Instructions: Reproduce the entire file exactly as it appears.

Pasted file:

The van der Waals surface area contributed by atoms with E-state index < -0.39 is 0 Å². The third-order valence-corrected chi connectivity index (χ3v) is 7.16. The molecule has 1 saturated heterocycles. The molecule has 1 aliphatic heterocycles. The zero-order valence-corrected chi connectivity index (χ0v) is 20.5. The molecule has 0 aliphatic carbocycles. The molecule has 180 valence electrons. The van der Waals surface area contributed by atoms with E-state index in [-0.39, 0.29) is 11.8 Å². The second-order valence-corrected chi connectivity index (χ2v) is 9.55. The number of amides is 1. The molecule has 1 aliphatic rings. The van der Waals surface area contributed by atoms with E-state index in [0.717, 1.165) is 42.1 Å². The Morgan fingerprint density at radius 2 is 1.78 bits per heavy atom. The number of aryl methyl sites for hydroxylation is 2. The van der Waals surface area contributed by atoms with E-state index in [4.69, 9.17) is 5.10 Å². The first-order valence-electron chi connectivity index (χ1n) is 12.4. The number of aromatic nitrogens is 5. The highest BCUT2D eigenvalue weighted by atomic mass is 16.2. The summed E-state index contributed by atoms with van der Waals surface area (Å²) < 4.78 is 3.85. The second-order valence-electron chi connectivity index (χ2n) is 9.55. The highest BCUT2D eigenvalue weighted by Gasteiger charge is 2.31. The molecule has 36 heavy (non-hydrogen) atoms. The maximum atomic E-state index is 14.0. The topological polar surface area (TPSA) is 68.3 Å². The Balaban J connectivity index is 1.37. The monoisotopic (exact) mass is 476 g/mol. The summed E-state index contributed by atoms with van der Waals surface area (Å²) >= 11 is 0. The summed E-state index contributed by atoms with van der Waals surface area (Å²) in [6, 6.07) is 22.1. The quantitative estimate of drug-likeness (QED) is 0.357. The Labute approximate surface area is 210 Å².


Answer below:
The van der Waals surface area contributed by atoms with E-state index < -0.39 is 0 Å². The third-order valence-corrected chi connectivity index (χ3v) is 7.16. The molecule has 1 saturated heterocycles. The molecule has 1 aliphatic heterocycles. The zero-order valence-corrected chi connectivity index (χ0v) is 20.5. The molecule has 0 aliphatic carbocycles. The molecule has 180 valence electrons. The van der Waals surface area contributed by atoms with E-state index in [-0.39, 0.29) is 11.8 Å². The second-order valence-corrected chi connectivity index (χ2v) is 9.55. The number of amides is 1. The molecule has 1 aliphatic rings. The van der Waals surface area contributed by atoms with E-state index in [0.717, 1.165) is 42.1 Å². The Morgan fingerprint density at radius 2 is 1.78 bits per heavy atom. The number of aryl methyl sites for hydroxylation is 2. The van der Waals surface area contributed by atoms with E-state index in [4.69, 9.17) is 5.10 Å². The first-order valence-electron chi connectivity index (χ1n) is 12.4. The number of aromatic nitrogens is 5. The highest BCUT2D eigenvalue weighted by atomic mass is 16.2. The summed E-state index contributed by atoms with van der Waals surface area (Å²) < 4.78 is 3.85. The second-order valence-electron chi connectivity index (χ2n) is 9.55. The highest BCUT2D eigenvalue weighted by Gasteiger charge is 2.31. The molecule has 36 heavy (non-hydrogen) atoms. The maximum atomic E-state index is 14.0. The topological polar surface area (TPSA) is 68.3 Å². The Balaban J connectivity index is 1.37. The monoisotopic (exact) mass is 476 g/mol. The summed E-state index contributed by atoms with van der Waals surface area (Å²) >= 11 is 0. The summed E-state index contributed by atoms with van der Waals surface area (Å²) in [6, 6.07) is 22.1. The quantitative estimate of drug-likeness (QED) is 0.357. The Labute approximate surface area is 210 Å².